This is a Game Changer!


The UK government has started trials of a brand new road surface that charges your car as you drive, a notion that will radically alter the way we view electric cars in the future.

For the longest time we have had electric cars. Ferdinand Porsche’s early efforts were in fact electric, but the development of the car has been hindered by range anxiety, also known as the fear of running out of juice in the middle of nowhere, miles from any re-charging station. However, if the new road surface being trialled in the UK finds wider use, that sort of range anxiety will be a thing of the past. Battery technology has thus far limited the development of the electric car, with historically the need for big lead-filled batteries and, more recently, the more compact but not quite good enough Li-ion battery technology being the only real alternative. Even with improved battery technology, the speed of recharge (at least an hour for most current models with less than 100-kilometre range) would stop most of us considering an electric vehicle.

Highways England, the government organisation responsible for road infrastructure maintenance, is beginning tests later this year. A select number of cars will be fitted with the requisite wireless charging technology, and a test road will be built to show how smaller sub-stations, AC/AC converters, and power transfer loops can provide inductive charging built into the road itself.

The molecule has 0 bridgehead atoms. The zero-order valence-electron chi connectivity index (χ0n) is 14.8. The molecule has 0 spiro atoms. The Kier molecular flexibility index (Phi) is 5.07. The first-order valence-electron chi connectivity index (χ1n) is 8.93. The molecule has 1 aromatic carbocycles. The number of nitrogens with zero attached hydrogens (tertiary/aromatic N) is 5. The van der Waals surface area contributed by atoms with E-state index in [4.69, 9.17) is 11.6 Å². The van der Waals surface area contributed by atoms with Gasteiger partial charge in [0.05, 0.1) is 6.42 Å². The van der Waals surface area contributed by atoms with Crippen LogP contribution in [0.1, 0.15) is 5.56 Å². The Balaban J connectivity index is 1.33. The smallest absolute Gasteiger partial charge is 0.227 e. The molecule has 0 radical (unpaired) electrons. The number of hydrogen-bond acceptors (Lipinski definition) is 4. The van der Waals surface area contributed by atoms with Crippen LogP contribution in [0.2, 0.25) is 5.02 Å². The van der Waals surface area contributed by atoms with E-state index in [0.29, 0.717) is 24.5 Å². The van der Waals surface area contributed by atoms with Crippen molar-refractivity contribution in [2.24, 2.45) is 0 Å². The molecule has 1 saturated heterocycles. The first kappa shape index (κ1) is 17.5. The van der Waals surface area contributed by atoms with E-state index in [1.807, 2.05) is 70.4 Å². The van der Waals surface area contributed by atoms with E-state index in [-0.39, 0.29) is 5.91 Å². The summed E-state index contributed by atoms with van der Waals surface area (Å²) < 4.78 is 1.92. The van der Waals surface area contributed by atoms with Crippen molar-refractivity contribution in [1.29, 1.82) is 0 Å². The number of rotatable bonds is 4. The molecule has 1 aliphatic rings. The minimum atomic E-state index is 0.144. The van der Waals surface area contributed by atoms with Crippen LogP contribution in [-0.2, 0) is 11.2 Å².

The exact technology to be used is still unconfirmed and we trust that we will not see an electrified tram system being utilised, but more information will be forthcoming when a contractor is appointed. The aim is to simulate motorway driving conditions as closely as possible whilst providing at least some charge to the vehicle, extending the range of any vehicle packed with the technology.

“Vehicle technologies are advancing at an ever increasing pace and we’re committed to supporting the growth of ultra-low emissions vehicles on England’s motorways and major A roads,” Highways England’s chief highways engineer, Mike Wilson, said in a press statement. “The off-road trials of wireless power technology will help to create a more sustainable road network for England and open up new opportunities for businesses that transport goods across the country.” If you like reading press releases, here’s one from Highways England.

It will still be some time before drivers in the UK can take advantage of the technology as the trials are expected to last for at least 18 months before on-road testing begins. Highways England will continue in this time to set up plug-in points every 48 kilometres along the motorway network as a separate initiative.

The tests come after a feasibility study looked into how dynamic battery charging could solve the problem of electric vehicles running out of juice, as well as reduce fuel emissions and cut down on fuel costs for drivers at the same time. With the European Union imposing fines for countries that don’t meet emission targets, encouraging electric cars onto the road would make a lot of financial sense for the UK government.

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